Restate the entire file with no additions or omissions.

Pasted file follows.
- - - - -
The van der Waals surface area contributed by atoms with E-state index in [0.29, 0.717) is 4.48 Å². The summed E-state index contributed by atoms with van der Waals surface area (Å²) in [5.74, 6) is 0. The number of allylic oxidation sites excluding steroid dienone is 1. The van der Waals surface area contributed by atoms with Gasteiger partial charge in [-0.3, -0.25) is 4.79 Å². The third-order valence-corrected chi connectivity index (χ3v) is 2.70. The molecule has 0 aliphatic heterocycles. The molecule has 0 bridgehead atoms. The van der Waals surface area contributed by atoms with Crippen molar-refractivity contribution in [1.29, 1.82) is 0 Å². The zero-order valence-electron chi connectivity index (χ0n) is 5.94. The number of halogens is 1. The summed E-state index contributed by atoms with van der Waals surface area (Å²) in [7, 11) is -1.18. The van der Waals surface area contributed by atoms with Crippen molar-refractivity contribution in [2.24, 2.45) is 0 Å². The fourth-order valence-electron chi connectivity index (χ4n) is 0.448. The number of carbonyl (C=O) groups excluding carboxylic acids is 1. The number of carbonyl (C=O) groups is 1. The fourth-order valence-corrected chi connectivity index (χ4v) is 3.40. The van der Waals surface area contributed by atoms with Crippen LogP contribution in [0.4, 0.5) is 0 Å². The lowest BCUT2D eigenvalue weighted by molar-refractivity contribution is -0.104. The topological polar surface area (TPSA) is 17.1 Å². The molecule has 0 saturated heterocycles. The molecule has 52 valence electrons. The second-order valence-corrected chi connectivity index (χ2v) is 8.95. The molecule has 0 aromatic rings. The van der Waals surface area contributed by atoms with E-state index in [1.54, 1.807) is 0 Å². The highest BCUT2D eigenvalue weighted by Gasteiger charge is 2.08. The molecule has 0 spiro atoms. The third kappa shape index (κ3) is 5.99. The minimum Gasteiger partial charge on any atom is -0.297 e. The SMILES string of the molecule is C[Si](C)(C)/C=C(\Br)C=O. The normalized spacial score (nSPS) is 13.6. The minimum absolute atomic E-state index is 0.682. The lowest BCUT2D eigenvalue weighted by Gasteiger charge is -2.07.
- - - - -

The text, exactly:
The van der Waals surface area contributed by atoms with E-state index in [0.29, 0.717) is 4.48 Å². The summed E-state index contributed by atoms with van der Waals surface area (Å²) in [5.74, 6) is 0. The number of allylic oxidation sites excluding steroid dienone is 1. The van der Waals surface area contributed by atoms with Gasteiger partial charge in [-0.3, -0.25) is 4.79 Å². The third-order valence-corrected chi connectivity index (χ3v) is 2.70. The molecule has 0 aliphatic heterocycles. The molecule has 0 bridgehead atoms. The van der Waals surface area contributed by atoms with Crippen molar-refractivity contribution in [1.29, 1.82) is 0 Å². The zero-order valence-electron chi connectivity index (χ0n) is 5.94. The number of halogens is 1. The summed E-state index contributed by atoms with van der Waals surface area (Å²) in [7, 11) is -1.18. The van der Waals surface area contributed by atoms with Crippen molar-refractivity contribution in [2.24, 2.45) is 0 Å². The fourth-order valence-electron chi connectivity index (χ4n) is 0.448. The number of carbonyl (C=O) groups excluding carboxylic acids is 1. The number of carbonyl (C=O) groups is 1. The fourth-order valence-corrected chi connectivity index (χ4v) is 3.40. The van der Waals surface area contributed by atoms with Crippen LogP contribution in [0.4, 0.5) is 0 Å². The lowest BCUT2D eigenvalue weighted by molar-refractivity contribution is -0.104. The topological polar surface area (TPSA) is 17.1 Å². The molecule has 0 saturated heterocycles. The molecule has 52 valence electrons. The second-order valence-corrected chi connectivity index (χ2v) is 8.95. The molecule has 0 aromatic rings. The van der Waals surface area contributed by atoms with E-state index in [1.54, 1.807) is 0 Å². The highest BCUT2D eigenvalue weighted by Gasteiger charge is 2.08. The molecule has 0 spiro atoms. The third kappa shape index (κ3) is 5.99. The minimum Gasteiger partial charge on any atom is -0.297 e. The SMILES string of the molecule is C[Si](C)(C)/C=C(\Br)C=O. The normalized spacial score (nSPS) is 13.6. The minimum absolute atomic E-state index is 0.682. The lowest BCUT2D eigenvalue weighted by Gasteiger charge is -2.07.